Bacteria Infection Mechanism Clinical Trial
The Thyroidectomy Wound Inflammation Can be Caused by Microbes Present in the Thyroid Parenchyma - Observational Research
The presence of cryptic microbes has been widely documented in animal healthy deep tissues.
The thyroid gland is an organ specifically exposed to the microbial environment due to its close location to the mouth microbiome. A number of bacterial phenotypes has been detected in the inflamed thyroid gland. A question raises as to whether bacteria have not already been present in the thyroid gland before the clinical symptoms of goiter became evident.
A problem in thyroid surgery, relatively uncommon but difficult for control, is prolonged thyroidectomy wound healing with skin flap, gland bed inflammation and fibrosis. The causative bacteria may belong to the strains persistently present in the thyroid gland parenchyma. Our objective is to answer questions: a) do the goiter tissue structures contain bacteria, b) if so, which bacterial phenotypes can be identified, c) what are the genetic similarities of the thyroid and periodontal bacterial strains.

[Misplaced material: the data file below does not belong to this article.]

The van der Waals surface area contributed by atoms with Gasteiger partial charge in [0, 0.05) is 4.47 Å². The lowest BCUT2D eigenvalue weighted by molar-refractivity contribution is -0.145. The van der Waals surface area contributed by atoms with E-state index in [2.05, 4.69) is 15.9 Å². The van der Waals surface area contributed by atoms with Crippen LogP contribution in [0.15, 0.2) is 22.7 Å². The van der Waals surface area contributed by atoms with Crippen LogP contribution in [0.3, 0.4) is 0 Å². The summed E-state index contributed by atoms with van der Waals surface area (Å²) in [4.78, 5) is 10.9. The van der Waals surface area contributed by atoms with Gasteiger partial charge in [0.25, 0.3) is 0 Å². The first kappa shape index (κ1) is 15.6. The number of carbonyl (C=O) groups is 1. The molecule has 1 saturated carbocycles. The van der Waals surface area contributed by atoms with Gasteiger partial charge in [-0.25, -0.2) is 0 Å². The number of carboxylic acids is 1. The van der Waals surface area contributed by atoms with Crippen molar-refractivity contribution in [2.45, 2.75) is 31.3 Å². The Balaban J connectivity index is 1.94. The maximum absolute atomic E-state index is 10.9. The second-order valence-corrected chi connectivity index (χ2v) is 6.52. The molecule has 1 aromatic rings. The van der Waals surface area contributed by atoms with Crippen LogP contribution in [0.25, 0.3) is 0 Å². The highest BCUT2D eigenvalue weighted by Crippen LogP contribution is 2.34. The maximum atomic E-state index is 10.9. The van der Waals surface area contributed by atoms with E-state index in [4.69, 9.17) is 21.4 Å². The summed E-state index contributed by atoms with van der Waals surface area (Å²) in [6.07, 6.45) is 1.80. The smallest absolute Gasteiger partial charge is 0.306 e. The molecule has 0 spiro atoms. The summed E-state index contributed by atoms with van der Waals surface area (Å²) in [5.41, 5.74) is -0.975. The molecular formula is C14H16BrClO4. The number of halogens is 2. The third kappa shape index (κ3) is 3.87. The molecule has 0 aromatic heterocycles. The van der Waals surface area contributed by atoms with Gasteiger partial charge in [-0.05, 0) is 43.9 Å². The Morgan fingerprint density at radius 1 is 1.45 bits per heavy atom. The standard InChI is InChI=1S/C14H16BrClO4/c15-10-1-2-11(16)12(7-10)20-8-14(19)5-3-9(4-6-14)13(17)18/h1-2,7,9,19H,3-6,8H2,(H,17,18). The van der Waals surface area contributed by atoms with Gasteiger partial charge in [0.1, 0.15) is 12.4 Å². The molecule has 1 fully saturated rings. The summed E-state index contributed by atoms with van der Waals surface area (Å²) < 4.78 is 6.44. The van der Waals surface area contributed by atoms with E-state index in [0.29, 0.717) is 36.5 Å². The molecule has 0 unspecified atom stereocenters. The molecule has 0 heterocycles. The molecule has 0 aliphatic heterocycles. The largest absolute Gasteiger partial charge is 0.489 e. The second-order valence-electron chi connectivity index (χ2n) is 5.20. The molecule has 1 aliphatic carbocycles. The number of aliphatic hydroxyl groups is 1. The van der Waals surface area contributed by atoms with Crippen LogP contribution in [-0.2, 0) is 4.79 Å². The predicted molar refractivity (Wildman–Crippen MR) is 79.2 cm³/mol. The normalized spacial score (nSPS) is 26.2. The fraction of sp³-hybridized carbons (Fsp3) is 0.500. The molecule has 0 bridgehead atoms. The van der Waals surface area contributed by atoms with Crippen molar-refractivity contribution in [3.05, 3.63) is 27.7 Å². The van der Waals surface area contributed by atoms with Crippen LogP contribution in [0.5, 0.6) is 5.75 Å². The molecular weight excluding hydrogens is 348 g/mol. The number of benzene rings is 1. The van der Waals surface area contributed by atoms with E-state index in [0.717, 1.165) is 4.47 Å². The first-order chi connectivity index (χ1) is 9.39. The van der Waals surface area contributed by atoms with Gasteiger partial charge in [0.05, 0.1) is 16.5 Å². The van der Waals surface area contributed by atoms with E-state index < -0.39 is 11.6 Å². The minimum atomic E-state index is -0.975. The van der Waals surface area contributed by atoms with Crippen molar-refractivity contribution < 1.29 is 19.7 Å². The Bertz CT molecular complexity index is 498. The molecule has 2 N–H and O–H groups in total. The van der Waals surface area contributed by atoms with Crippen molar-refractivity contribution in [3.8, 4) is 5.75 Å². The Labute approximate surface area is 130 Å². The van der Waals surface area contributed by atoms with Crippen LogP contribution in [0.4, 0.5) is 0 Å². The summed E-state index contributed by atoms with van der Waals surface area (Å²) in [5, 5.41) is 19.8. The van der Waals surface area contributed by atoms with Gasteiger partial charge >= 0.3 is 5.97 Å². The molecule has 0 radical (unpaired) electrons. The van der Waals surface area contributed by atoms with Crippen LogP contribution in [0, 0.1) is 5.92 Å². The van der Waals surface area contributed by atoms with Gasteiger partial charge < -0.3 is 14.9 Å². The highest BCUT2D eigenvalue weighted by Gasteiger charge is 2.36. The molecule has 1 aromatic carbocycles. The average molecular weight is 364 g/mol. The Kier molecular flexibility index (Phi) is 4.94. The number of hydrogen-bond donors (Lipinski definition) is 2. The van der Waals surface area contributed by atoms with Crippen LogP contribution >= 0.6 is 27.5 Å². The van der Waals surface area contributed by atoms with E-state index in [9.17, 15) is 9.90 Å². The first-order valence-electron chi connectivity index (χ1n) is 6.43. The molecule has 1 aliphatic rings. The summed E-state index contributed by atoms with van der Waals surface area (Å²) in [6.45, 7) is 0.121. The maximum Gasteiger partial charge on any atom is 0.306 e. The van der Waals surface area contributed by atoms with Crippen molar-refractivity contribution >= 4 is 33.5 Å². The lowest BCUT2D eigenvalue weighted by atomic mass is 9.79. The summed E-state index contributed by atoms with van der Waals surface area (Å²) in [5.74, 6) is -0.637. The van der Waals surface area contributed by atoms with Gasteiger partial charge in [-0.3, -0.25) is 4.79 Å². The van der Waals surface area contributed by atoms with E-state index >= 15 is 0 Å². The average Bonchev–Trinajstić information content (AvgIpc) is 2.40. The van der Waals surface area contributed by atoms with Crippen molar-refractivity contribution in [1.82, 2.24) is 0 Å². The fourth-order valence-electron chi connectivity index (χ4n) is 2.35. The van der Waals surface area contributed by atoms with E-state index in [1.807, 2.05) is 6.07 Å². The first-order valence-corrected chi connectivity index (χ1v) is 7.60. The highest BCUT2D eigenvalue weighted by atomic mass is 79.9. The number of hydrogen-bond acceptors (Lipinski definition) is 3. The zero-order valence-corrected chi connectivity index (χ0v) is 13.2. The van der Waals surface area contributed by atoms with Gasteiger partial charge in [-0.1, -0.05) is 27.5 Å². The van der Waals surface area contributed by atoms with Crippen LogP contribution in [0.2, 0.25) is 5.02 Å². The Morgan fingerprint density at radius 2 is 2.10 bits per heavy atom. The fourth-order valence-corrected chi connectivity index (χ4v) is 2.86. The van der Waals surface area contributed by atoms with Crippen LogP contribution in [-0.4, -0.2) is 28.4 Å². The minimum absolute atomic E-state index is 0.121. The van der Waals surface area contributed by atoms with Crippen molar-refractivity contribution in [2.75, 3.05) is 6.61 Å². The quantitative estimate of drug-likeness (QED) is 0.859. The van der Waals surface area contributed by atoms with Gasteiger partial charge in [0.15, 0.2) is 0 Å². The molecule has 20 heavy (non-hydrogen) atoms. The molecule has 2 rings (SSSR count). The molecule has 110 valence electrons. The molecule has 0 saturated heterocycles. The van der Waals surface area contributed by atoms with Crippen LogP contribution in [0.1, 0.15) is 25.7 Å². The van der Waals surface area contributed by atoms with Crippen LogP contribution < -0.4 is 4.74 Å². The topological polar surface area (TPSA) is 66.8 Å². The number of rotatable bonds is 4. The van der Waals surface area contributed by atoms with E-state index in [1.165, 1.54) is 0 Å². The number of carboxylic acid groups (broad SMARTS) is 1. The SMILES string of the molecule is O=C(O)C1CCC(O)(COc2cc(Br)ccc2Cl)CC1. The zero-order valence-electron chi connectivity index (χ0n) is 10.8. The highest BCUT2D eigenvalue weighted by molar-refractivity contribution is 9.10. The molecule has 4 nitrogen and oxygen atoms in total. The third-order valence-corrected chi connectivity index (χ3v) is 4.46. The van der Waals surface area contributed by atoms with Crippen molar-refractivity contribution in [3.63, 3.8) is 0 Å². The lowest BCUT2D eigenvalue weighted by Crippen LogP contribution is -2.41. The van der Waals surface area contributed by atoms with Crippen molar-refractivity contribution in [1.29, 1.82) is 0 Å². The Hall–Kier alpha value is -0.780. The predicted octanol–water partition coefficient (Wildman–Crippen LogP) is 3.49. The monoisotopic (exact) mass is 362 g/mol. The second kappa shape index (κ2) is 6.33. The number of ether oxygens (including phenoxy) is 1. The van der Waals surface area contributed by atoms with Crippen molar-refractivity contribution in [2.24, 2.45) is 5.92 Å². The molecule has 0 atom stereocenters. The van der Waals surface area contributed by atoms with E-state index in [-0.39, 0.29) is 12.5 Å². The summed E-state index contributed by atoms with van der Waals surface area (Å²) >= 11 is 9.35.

Studies are carried out in patients with non-toxic multinodular goiter, toxic multinodular goiter, Graves' disease, single adenoma, Hashimoto's disease, thyroid cancer and recurrent thyroid disease. Tissue harvested during surgery is dissected immediately after thyroidectomy into fragments of parenchyma, arteries, veins and lymph nodes and cultured on Columbia blood agar base for up to 3 weeks. In this method bacteria present in the tissue grow in their natural environment, slowly proliferate and then form the on-plate colonies. It enables detection of even single bacteria usually difficult to be identified in planktonic media. Identification of the isolated bacteria is performed. Their DNA patterns are also compared.
|Source||Centre of Postgraduate Medical Education|
|Contact||Sergiusz Durowicz, MD, PhD|
|Start date||July 5, 2018|
|Completion date||September 1, 2022|